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Skills for Today's Changing Workplace
Skills for Today's Job Market
Think you've got the skills for today's workplace? Computer ready...a new degree...accounting skills...ready to engineer the world's biggest bridge? Well, think again. There are thousands of new Grads each year with the same tech skills. What will set you apart?
Recent surveys conducted in a wide range of developing and well developed countries underline the primary concern of more than 80 percent of employers: finding workers with good work ethics and appropriate social behaviours.
What does "appropriate" mean? A good attitude, decent appearance, a team orientation and a bit of a perky personality. Skills is just one part of the package and for many employers, not even number 1!
What skills are expected of these new graduates?
Today's Constantly Reinventing Workplaces
Today's workplaces are varied as there are interests. They keep changing and their skills demands keep reinventing as well. When before jobs with low skills make you middle class in Western societies, now many jobs are done by robots. the low skilled jobs hardly pay at all as many temps take it. The good paying jobs often require advanced skills. Many of these jobs are taken by consultants. employees seem to be the odd word now in the business world. Welcome to the Uber Economy. Young grads now have gigs, 2 or 5 of these at the same time, and to the consternation of their parents who are used to regular permanent jobs, they seem to fit in happily.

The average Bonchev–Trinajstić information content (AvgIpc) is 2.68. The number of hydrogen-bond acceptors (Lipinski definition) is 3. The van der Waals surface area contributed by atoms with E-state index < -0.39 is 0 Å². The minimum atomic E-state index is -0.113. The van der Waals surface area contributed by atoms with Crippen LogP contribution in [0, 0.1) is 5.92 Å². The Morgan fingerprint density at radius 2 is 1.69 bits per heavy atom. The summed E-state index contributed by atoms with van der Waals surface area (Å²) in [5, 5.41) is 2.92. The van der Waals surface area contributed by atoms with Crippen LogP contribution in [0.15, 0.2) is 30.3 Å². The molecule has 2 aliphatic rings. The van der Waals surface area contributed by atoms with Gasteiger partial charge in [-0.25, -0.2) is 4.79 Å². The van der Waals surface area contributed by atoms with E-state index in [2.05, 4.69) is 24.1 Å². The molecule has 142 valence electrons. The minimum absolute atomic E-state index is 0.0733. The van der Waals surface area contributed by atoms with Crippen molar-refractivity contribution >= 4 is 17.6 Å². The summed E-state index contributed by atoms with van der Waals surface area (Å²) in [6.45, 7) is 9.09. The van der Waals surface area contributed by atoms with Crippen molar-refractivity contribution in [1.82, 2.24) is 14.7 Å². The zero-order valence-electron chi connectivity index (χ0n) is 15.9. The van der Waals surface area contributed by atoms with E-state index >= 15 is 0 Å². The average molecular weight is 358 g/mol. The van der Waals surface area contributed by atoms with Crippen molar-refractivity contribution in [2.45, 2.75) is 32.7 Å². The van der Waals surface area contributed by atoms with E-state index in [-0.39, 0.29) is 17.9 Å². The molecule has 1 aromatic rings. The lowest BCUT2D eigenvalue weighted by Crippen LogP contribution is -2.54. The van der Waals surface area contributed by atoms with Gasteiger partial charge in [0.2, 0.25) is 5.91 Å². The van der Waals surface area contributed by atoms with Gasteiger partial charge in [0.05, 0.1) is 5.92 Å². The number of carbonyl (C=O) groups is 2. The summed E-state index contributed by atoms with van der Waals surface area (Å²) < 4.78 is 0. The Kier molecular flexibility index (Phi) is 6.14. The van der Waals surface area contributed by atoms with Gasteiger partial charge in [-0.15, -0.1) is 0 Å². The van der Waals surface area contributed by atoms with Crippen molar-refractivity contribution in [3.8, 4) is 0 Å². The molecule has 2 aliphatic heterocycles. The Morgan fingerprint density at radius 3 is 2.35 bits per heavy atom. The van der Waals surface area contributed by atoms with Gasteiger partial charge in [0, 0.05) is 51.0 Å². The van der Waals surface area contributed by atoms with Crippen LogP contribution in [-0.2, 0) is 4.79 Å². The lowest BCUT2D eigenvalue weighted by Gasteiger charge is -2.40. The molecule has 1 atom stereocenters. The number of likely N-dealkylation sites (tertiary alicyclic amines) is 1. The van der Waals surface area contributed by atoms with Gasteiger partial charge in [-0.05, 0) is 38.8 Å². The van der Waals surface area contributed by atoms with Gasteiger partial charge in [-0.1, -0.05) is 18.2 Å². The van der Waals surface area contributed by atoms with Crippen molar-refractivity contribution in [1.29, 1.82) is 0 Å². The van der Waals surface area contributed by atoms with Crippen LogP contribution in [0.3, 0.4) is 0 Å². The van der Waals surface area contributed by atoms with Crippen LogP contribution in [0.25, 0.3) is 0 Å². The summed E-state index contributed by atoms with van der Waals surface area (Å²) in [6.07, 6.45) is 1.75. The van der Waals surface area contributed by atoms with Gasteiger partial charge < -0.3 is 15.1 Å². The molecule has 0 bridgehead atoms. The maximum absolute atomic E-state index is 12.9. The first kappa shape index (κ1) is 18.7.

When you have advanced skills, you will even be more in demand because most companies now are happy to have temps for jobs that are specialized and focused. Our on demand corporations rely on freelance consultants for many advanced skills.
Understanding this new work place well is quite a challenge. I just recently read that with ever growing data, the demand for data analysis will definitely increase. Content managers seem to be a position many advertise for now. Hone your skills in these new job demands and don't stop until you get in the other half of the income divide. Remember, it keeps recreating itself. Recreate yourself, too.
How do you assess your skills for today's workplace? - Do you have the skills for it?
On a scale of 1-5, one the lowest and 5 the highest, how would you rate your skills for today's workplace?
Top Skills the New Workplace Look For
Business and industry representatives in both developed and developing countries have expressed considerable dissatisfaction with the general level of preparedness of entry-level employees.
Interviews with job applicants support this finding. More than half of the graduates leave school without the knowledge or foundation required to find and hold a good job. This does not refer to technical or specific jobs skills but to employability skills such as attitudes, self discipline and a commitment to learning. Most teachers or Professors have never worked outside of the whinging world of the College and really know sweet diddley about the real world of work.
While most employers expect to train new employees in company-specific procedures and to acquaint them with the behavioural norms, standards, and expectations in their company (the Brand) as well as job-specific technical skills required, they are very clear that the schools and family should take most of the responsibility for equipping young people with general employability skills.